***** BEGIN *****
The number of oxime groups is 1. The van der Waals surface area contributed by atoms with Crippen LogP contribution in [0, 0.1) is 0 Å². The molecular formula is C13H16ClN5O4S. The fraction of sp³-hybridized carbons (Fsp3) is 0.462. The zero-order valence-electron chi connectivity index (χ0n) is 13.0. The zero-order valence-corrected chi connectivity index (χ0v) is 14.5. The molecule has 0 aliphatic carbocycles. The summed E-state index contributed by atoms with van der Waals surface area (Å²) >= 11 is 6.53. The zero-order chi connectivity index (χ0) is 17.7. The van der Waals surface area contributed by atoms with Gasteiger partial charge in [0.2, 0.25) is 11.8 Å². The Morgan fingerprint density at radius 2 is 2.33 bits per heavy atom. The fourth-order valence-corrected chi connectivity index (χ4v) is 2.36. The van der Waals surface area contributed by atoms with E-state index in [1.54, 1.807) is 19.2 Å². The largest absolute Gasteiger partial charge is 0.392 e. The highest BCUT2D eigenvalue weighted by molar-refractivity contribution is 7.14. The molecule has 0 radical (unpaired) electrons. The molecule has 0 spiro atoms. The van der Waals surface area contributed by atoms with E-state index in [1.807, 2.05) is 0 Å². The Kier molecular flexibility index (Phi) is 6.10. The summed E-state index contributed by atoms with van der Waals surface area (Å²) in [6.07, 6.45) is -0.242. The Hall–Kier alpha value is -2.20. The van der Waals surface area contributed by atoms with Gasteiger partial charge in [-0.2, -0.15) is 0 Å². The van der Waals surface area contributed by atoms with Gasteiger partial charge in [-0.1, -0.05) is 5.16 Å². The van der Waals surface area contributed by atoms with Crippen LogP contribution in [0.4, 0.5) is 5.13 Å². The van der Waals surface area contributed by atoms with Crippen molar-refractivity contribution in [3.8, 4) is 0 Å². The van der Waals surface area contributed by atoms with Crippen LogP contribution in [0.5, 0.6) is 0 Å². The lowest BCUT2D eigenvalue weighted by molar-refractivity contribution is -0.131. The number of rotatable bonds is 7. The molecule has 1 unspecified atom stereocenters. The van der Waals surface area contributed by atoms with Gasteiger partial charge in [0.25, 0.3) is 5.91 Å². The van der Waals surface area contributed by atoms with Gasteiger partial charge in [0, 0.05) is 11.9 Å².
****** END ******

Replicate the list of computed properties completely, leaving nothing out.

The number of oxime groups is 1. The van der Waals surface area contributed by atoms with Crippen LogP contribution in [0, 0.1) is 0 Å². The molecular formula is C13H16ClN5O4S. The fraction of sp³-hybridized carbons (Fsp3) is 0.462. The zero-order valence-electron chi connectivity index (χ0n) is 13.0. The zero-order valence-corrected chi connectivity index (χ0v) is 14.5. The molecule has 0 aliphatic carbocycles. The summed E-state index contributed by atoms with van der Waals surface area (Å²) >= 11 is 6.53. The zero-order chi connectivity index (χ0) is 17.7. The van der Waals surface area contributed by atoms with Gasteiger partial charge in [0.2, 0.25) is 11.8 Å². The Morgan fingerprint density at radius 2 is 2.33 bits per heavy atom. The fourth-order valence-corrected chi connectivity index (χ4v) is 2.36. The van der Waals surface area contributed by atoms with E-state index in [1.54, 1.807) is 19.2 Å². The largest absolute Gasteiger partial charge is 0.392 e. The highest BCUT2D eigenvalue weighted by molar-refractivity contribution is 7.14. The molecule has 0 radical (unpaired) electrons. The molecule has 0 spiro atoms. The van der Waals surface area contributed by atoms with E-state index in [1.807, 2.05) is 0 Å². The Kier molecular flexibility index (Phi) is 6.10. The summed E-state index contributed by atoms with van der Waals surface area (Å²) in [6.07, 6.45) is -0.242. The Hall–Kier alpha value is -2.20. The van der Waals surface area contributed by atoms with Gasteiger partial charge in [-0.2, -0.15) is 0 Å². The van der Waals surface area contributed by atoms with Gasteiger partial charge in [-0.1, -0.05) is 5.16 Å². The van der Waals surface area contributed by atoms with Crippen LogP contribution in [0.4, 0.5) is 5.13 Å². The van der Waals surface area contributed by atoms with Crippen molar-refractivity contribution in [3.8, 4) is 0 Å². The van der Waals surface area contributed by atoms with Crippen LogP contribution in [0.5, 0.6) is 0 Å². The lowest BCUT2D eigenvalue weighted by molar-refractivity contribution is -0.131. The number of rotatable bonds is 7. The molecule has 1 unspecified atom stereocenters. The van der Waals surface area contributed by atoms with Gasteiger partial charge in [0.25, 0.3) is 5.91 Å². The van der Waals surface area contributed by atoms with Gasteiger partial charge in [0, 0.05) is 11.9 Å².